Dollar Supported by Economic and Geopolitical Developments

December 17, 2014

Plunging Oil Prices:   As Fed Chair Yellen opined today, oil prices have declined substantially in a short period of time, surprising the FOMC and most of the financial markets with the abruptness and severity of the the drop.  There are numerous and mixed ways that such a change will affect the U.S. and other economies.  On balance, the drop appears to be “net positive” for the United States.  Economically, the U.S. is still a net importer of oil, so the trade deficit will lessen other things the same.  Headline and even core U.S. inflation are being reduced, cutting long-term interest rates and expectations of the nearness of a lift-off in the federal funds target.  The U.S. is less exposed than most other advanced economies through trade and financial channels to the great distress being imposed on the Russian economy.  From a geopolitical standpoint, the turn for the worse in Russia’s situation seems almost too good to be true, so much so that in light of recent revelations about CIA behavior, it would hardly be surprising to learn years from now that U.S. intelligence agencies have had a hand somehow in transforming a moderate market-based adjustment to shifting oil supply and demand into a much more dramatic sell-off.

More Supportive U.S. Balance of Payments:  A continuing U.S. economic expansion and strengthening dollar have not put observable stress on the balance of payments.  On the contrary, the current account deficit in the third quarter of $100.3 billion equaled a manageable 2.3% of GDP, same as in the second quarter and down from 2.4% in the first quarter of this year.  More importantly, long-term capital movements related to direct and portfolio investment flows swung from a net outflow of $141.2 billion in the second quarter to a net U.S. inflow of $69.2 billion in the third quarter.  The main factors behind this improvement were a reduction in U.S. net buying of foreign bonds to $26.0 billion from $104.0 billion, increased foreign purchases of Treasury, agency, and corporate U.S. bonds to $163.3 billion last quarter after $64.3 billion in 2Q, and net purchases of U.S. equities by foreigners totaling $84.6 billion  in 3Q after purchases of just $3.4 billion in 2Q.

Even More Benign U.S. Inflation:  Headline U.S. consumer price inflation fell 0.3% on month in November and by 0.7% at an annualized rate between June and November.  Core CPI inflation was 1.7% over the past twelve months but a significantly lower 1.1% annualized over the last five months.  The topic of falling inflation compensation in financial markets was raised repeatedly in Yellen’s press conference, and the Madam Chair stressed that an initial interest rate hike will not likely be attempted until officials are much more confident than now that their theory-based forecast of an eventual rise in inflation back to the 2.0% goal is happening even if monetary accommodation starts to be withdrawn.  Monetary officials lowered their projected range of PCE inflation next year to 1.0-1.6% from 1.6-1.9% predicted three months ago, and projected core PCE inflation was also trimmed by 0.2-0.3 percentage points in the latest forecast.  It’s one thing to have benign inflation, but quite another to have deflation or be in significant danger of developing such.  The U.S. fits the first description, unlike Japan and much of Europe that’s in the other troublesome position.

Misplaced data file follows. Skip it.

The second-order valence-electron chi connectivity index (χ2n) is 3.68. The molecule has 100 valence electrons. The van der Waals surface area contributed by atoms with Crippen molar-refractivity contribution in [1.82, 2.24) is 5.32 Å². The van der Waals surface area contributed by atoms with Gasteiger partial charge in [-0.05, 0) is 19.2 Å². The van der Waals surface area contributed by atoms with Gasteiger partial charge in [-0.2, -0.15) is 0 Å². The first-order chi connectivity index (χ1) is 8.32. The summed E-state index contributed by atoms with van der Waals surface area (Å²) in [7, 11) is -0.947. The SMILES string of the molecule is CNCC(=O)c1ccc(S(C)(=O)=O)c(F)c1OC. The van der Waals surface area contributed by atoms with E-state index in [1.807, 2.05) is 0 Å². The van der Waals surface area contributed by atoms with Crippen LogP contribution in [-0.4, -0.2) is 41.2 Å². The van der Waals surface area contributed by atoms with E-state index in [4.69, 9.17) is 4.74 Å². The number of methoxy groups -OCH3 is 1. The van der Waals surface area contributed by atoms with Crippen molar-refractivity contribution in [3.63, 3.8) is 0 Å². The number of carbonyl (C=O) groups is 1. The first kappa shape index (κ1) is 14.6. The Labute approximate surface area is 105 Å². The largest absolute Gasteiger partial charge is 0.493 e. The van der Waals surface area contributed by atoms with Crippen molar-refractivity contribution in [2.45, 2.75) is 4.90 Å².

The Fed is the Investor’s Friend:  The FOMC’s message was hardly changed.  The forward guidance language got tweaked, but it was stressed that the modification does not signify any departure from the intended message of the previous language used.  The earliest implied timing of normalization lift-off seems to be almost a half year away, and the ensuing path of U.S. interest rate rise is lower.  The released scatter diagram of policymaker future interest rate expectations now has an end-2015 range-median of 1.125%, down from 1.25%, an end-2016 rate level of 2.5%, down from 2.75% projected back in September, and an end-2017 rate of 3.125% versus 3.75% predicted just three months ago.  The Fed is going to keep policy accommodative for several more years.  Now one often thinks of lower interest rates as currency-supportive, but the United States doesn’t need a rapid or cumulating rise in short- or long-term interest rates for the dollar to appreciate.  The U.S. rate spreads with Europe and Japan will be widening, and a gradual normalization of U.S. rates is a sign of strength, not weakness.  Economic conditions are allowing the Fed to proceed cautiously, reducing the chance that the U.S. expansion will not be able to tolerate this coming transition.

Safe Haven Demand:  The world remains a dangerous place, prone to war, drug-resistant microbes, catastrophic climate change, and financial market meltdowns.  Even when the U.S. economy is troubled, capital flight generally like the haven offered by the depth and consistency of U.S. assets.  Relatively better economic prospects in the United States is mere icing on the cake for safety-conscious investors.

Dollar Not Overbought:  The dollar remains marginally softer than its post-1998 average of 1.2257 per euro.  Dollar/yen since the start of 1987 has averaged 113.0, only 5.0% weaker than the current level.  In trade-weighted terms, the dollar is still 31% weaker than its July 2001 peak.  Even with omnipresent reserve asset diversification, a dollar negative, plenty of scope exists for a cyclical, and even a secular, rise in the U.S. currency’s external value.

Copyright 2014, Larry Greenberg.  All rights reserved.  No secondary distribution without express permission.

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